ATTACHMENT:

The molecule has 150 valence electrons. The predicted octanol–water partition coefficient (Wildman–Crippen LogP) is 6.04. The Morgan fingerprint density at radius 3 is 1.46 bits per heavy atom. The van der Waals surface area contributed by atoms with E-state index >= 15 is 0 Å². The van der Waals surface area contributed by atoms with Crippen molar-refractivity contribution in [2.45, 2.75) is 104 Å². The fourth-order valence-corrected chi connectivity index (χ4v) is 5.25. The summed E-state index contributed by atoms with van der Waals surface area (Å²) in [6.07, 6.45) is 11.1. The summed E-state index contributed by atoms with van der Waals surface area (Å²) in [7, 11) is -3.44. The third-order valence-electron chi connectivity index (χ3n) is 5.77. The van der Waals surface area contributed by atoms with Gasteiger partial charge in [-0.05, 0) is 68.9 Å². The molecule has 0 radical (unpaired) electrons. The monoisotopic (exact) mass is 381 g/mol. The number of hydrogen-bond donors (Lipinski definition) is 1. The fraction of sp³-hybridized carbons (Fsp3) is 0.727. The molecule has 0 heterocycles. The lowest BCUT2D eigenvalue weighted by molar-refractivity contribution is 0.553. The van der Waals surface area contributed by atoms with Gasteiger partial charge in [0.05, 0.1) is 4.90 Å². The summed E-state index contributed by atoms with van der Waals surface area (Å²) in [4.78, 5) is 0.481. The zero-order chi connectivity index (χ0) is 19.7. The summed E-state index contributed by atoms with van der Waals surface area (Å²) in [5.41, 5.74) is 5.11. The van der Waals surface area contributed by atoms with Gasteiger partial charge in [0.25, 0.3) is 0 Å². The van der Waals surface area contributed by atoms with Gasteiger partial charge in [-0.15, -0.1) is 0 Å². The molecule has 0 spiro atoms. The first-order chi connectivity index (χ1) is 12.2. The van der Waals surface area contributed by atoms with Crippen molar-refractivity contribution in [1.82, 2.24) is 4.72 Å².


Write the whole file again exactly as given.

The molecule has 150 valence electrons. The predicted octanol–water partition coefficient (Wildman–Crippen LogP) is 6.04. The Morgan fingerprint density at radius 3 is 1.46 bits per heavy atom. The van der Waals surface area contributed by atoms with E-state index >= 15 is 0 Å². The van der Waals surface area contributed by atoms with Crippen molar-refractivity contribution in [2.45, 2.75) is 104 Å². The fourth-order valence-corrected chi connectivity index (χ4v) is 5.25. The summed E-state index contributed by atoms with van der Waals surface area (Å²) in [6.07, 6.45) is 11.1. The summed E-state index contributed by atoms with van der Waals surface area (Å²) in [7, 11) is -3.44. The third-order valence-electron chi connectivity index (χ3n) is 5.77. The van der Waals surface area contributed by atoms with Gasteiger partial charge in [-0.05, 0) is 68.9 Å². The molecule has 0 radical (unpaired) electrons. The monoisotopic (exact) mass is 381 g/mol. The number of hydrogen-bond donors (Lipinski definition) is 1. The fraction of sp³-hybridized carbons (Fsp3) is 0.727. The molecule has 0 heterocycles. The lowest BCUT2D eigenvalue weighted by molar-refractivity contribution is 0.553. The van der Waals surface area contributed by atoms with Gasteiger partial charge in [0.05, 0.1) is 4.90 Å². The summed E-state index contributed by atoms with van der Waals surface area (Å²) in [4.78, 5) is 0.481. The zero-order chi connectivity index (χ0) is 19.7. The summed E-state index contributed by atoms with van der Waals surface area (Å²) in [5.41, 5.74) is 5.11. The van der Waals surface area contributed by atoms with Gasteiger partial charge in [0.25, 0.3) is 0 Å². The van der Waals surface area contributed by atoms with Gasteiger partial charge in [-0.15, -0.1) is 0 Å². The molecule has 0 spiro atoms. The first-order chi connectivity index (χ1) is 12.2. The van der Waals surface area contributed by atoms with Crippen molar-refractivity contribution in [1.82, 2.24) is 4.72 Å².